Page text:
But Ms. Miller used unnamed sources. And this unnamed source revealed the identity of a CIA operative during a time of war, which is a crime. Since she wouldn’t reveal the source’s name, she’s doing time.

And that’s why I liken this to the Yankees playing the Cubans. On one hand you have a journalist using an unnamed source. On the other hand, you have a government that considers this a time of war when it’s convenient, but not really a time of war when it’s not–there’s that little bit in the Constitution about only Congress being able to officially declare and wage war, for instance. And that government really seems to be eager to gobble up freedom these days. Without a truly free press, that’s one less check and balance. Thomas Jefferson once said newspapers are more important than government.

So I’m wondering a lot of things, including how Ms. Miller could have broken that law when we aren’t officially at war, but also if we were to lose a free press, how we would get it back. It’s a lot easier for the CIA to get another operative.

Journalist-source confidentiality is supposed to resemble that which exists between a doctor and a patient, an attorney and a client, or a priest and a parishioner. And while there are exceptions to those often unspoken confidentiality agreements, they are just that: exceptions. If during the course of gathering a story an unnamed source told me he committed a murder, or another heinous crime such as child abuse or rape, that’s obviously an exceptional situation. A journalist who has just learned such a thing should be compelled to go to the police, as should a priest.

While a CIA operative being unmasked is a more exceptional situation than someone confessing to having run a red light or having spent the previous evening at a disreputable entertainment establishment, I have a difficult time mustering up the same sympathy for the CIA as I would the family of a victim of a violent crime. Murder, rape, and molest ruin lives. Did Ms. Miller’s source ruin the CIA? Ms. Miller’s source certainly changed the life of that CIA operative, but is that along the lines of murder? Isn’t this situation one of the hazards of the job?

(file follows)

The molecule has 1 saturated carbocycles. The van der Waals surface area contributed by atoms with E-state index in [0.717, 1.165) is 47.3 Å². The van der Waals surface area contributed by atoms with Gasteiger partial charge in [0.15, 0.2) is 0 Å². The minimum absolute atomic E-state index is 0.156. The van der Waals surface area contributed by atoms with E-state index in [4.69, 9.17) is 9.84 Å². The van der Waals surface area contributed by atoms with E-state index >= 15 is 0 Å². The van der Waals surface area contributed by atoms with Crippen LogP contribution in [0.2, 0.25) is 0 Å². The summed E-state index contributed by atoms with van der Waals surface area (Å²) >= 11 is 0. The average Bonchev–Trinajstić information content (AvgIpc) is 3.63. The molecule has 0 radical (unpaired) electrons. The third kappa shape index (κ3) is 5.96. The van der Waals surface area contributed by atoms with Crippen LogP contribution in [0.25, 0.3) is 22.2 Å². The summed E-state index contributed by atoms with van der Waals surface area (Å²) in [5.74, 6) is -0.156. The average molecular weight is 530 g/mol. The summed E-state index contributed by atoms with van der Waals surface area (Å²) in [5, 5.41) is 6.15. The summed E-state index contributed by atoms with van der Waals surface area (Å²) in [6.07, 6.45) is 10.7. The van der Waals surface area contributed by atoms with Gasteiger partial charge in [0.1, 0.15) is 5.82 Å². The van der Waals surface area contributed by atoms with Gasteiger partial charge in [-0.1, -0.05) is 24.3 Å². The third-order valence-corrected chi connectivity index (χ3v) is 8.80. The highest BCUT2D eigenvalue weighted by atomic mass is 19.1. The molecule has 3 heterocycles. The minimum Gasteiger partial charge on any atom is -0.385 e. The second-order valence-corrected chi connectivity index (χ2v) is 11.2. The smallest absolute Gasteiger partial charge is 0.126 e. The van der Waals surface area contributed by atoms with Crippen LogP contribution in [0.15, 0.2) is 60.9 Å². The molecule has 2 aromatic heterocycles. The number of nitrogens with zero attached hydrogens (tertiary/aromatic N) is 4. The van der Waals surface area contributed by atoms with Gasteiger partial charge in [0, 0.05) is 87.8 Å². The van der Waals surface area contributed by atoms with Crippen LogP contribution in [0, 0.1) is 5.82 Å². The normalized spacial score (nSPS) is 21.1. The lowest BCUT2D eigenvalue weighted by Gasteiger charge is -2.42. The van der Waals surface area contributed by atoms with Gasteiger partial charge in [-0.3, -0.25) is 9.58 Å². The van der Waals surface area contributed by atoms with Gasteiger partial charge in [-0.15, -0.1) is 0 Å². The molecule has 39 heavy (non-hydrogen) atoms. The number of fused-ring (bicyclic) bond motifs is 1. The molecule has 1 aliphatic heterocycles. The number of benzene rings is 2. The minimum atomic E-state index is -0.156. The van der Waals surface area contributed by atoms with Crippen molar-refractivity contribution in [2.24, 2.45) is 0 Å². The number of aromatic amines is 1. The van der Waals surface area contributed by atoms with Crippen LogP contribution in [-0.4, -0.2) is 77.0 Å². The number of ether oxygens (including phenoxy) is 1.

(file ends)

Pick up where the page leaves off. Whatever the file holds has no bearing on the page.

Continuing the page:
So while I don’t like the practice of using unnamed sources, and I’m anything but a big fan of the media as it exists today, I believe that a free press is a necessity. And by that I mean a truly free press–not a press that’s free to print things I agree with. The Soviet Union had that. The Pravda was free to print whatever the government would allow it to print.

Once you lose a truly free press, it usually takes a very bloody revolution to get it back.

Unfortunately, both the far left and the far right tend to want to suppress opinions that don’t agree with theirs. I believe that the people who disagree with me have the right to print whatever they want to print. I’m confident that enough people will see that they are idiots and will agree with me. And in those instances where I’m the idiot, how else would I ever find out that I’m the one who’s wrong?

So while I’m not willing to call Judith Miller a martyr–some headlines have–I believe I can make a case for siding with her. I don’t see how I can make anything but a very wobbly case in support of the government.

Those who don’t agree with me ought to click on that link a few paragraphs back that features some quotes from Thomas Jefferson.

Switched off

In response to Apple, Microsoft started its own “Switch” campaign featuring a freelance writer who ditched a Mac for a PC that runs Windows.
Well, the Associated Press tracked down this freelance writer and found she was a Microsoft PR hack. She said she really did switch. But Microsoft pulled the ad.

The AP tracked her down from the personal metadata Microsoft puts in all Office documents.

Can’t you just see the Apple “Switch” response now?

“Hi. I’m a CIA spy. I got rid of my insecure PC and switched to a Macintosh.”

I always thought the “Switch” campaign was really dumn, but suddenly Microsoft seems to have made it interesting.